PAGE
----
"The only thing that all of these recent developments have in
common, besides gambling, is that each and every one exclude the provisions
of these much-in-demand services on a cross-border basis from other
countries, including Antigua and Barbuda."
Over the years since the last WTO proceeding in this matter, Antigua
and Barbuda said that its government has not been sitting idly by.
"Nor have we been imposing unrealistic and unbending demands
upon the United States."
In point of fact, Antigua and Barbuda has been working hard to achieve
a negotiated solution to this case. "Our efforts at compromise
have been exhaustive. We have tabled proposal after proposal to the
US government, and attended session after session, in pretty much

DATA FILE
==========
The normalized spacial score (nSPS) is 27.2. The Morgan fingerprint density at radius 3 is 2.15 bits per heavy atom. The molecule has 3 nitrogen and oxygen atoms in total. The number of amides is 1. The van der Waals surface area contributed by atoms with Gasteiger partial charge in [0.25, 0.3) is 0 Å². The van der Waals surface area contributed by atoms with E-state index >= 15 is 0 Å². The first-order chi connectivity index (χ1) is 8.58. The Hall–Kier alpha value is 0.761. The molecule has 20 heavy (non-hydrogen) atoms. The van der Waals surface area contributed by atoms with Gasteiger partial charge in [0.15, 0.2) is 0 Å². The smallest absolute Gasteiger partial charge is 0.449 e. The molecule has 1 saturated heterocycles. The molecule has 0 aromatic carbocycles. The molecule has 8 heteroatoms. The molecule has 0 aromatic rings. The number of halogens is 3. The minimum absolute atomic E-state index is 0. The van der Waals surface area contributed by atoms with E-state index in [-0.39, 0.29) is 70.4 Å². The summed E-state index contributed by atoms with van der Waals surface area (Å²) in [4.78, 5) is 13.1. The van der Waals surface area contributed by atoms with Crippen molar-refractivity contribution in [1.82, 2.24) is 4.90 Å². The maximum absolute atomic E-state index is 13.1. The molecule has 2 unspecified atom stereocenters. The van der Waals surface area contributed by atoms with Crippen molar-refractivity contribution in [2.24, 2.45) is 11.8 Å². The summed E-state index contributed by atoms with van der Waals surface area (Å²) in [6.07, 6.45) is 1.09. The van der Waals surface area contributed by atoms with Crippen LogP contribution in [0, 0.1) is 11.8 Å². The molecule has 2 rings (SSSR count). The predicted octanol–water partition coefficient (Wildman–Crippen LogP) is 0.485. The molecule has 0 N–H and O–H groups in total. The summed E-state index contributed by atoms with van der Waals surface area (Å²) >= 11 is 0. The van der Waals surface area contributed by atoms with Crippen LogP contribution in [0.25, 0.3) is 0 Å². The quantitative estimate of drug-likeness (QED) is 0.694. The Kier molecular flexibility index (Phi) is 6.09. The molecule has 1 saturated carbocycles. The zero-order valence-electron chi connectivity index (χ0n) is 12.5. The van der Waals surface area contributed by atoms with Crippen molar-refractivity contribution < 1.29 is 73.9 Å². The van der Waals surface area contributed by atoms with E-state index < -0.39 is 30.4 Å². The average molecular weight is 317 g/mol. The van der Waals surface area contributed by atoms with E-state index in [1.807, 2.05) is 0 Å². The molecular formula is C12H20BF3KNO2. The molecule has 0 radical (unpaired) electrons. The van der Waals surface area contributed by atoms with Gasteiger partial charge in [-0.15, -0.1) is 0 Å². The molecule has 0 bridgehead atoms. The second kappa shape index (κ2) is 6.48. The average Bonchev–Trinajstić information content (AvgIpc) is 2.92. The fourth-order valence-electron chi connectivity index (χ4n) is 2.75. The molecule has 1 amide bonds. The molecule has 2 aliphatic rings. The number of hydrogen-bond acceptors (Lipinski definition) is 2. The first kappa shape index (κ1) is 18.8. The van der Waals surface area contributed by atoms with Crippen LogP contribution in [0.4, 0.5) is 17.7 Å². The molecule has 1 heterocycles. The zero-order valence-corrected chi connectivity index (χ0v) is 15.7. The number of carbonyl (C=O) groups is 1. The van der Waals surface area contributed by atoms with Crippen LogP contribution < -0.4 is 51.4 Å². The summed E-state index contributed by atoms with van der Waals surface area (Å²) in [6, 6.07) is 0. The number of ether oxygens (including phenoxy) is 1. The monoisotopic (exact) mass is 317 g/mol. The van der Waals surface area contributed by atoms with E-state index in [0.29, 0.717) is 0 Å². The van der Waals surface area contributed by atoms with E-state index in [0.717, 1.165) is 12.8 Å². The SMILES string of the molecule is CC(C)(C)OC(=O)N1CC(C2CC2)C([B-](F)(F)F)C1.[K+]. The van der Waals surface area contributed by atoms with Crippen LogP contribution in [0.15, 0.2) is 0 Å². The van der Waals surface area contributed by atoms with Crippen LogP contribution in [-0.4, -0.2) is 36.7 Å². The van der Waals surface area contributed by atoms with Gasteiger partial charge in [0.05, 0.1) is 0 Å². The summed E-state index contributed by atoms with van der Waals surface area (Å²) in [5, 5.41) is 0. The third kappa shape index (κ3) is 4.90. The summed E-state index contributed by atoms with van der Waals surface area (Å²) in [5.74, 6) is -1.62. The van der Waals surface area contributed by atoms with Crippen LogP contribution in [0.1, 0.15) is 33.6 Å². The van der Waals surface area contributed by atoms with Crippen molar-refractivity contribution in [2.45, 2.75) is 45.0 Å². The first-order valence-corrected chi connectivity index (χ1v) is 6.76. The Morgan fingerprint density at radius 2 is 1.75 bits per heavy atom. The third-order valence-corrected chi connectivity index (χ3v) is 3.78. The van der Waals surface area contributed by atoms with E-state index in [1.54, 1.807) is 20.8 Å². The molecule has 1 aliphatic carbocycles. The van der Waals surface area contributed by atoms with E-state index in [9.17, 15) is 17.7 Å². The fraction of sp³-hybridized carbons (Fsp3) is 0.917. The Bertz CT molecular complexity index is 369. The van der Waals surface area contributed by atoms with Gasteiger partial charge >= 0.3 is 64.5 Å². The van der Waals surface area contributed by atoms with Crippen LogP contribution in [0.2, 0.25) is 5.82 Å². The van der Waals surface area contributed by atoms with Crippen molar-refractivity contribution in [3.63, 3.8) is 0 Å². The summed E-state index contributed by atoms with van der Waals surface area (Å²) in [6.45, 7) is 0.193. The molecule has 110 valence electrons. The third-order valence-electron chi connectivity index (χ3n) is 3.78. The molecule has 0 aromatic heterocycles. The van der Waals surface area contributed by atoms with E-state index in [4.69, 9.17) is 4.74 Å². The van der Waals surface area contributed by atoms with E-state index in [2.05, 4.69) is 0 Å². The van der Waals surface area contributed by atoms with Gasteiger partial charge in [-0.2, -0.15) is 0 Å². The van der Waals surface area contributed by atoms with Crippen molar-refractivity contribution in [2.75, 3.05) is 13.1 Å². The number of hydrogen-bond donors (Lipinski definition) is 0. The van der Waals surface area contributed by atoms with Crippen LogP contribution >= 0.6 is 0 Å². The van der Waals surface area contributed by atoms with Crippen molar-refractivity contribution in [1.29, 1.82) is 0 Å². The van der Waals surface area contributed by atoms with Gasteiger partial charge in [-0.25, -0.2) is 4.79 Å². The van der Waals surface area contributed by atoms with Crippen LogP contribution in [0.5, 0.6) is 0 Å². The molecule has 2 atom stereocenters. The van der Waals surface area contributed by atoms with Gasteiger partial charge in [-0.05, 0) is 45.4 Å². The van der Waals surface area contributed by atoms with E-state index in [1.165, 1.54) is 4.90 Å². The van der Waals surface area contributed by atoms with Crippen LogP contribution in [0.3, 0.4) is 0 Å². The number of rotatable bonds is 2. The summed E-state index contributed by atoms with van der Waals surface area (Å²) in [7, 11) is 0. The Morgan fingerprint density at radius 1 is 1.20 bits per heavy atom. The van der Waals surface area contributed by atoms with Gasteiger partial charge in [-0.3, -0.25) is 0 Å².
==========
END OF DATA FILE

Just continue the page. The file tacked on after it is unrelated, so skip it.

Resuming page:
every case involving our delegation travelling to Washington DC in
hopes of finding some common ground."
But to date, Antigua and Barbuda noted, the United States has not
presented one compromise offer of their own, "and in particular
the USTR (US Trade Representative) has made, to our belief, no sincere
effort to develop and prosecute a comprehensive solution that would
end our dispute."
"As recently as last month, on yet another trip to the United
States, we were told to work the Congress ourselves, engage a lobbying
firm and hope for the best ... the USTR, we have been told time and
again, has no authority in these matters."
"In fairness, we don't know exactly how the United States resolves
the other disputes it has been involved in. But we tend to believe
that the USTR has a big role in making things happen in those disputes
... after all, that is within its clear statutory remit if you take
the time to explore the applicable domestic law. In our dispute anyway,
the USTR apparently has no role in seeing an end to the dispute,"
said Antigua and Barbuda.
"We have spent the past five years searching, at great expense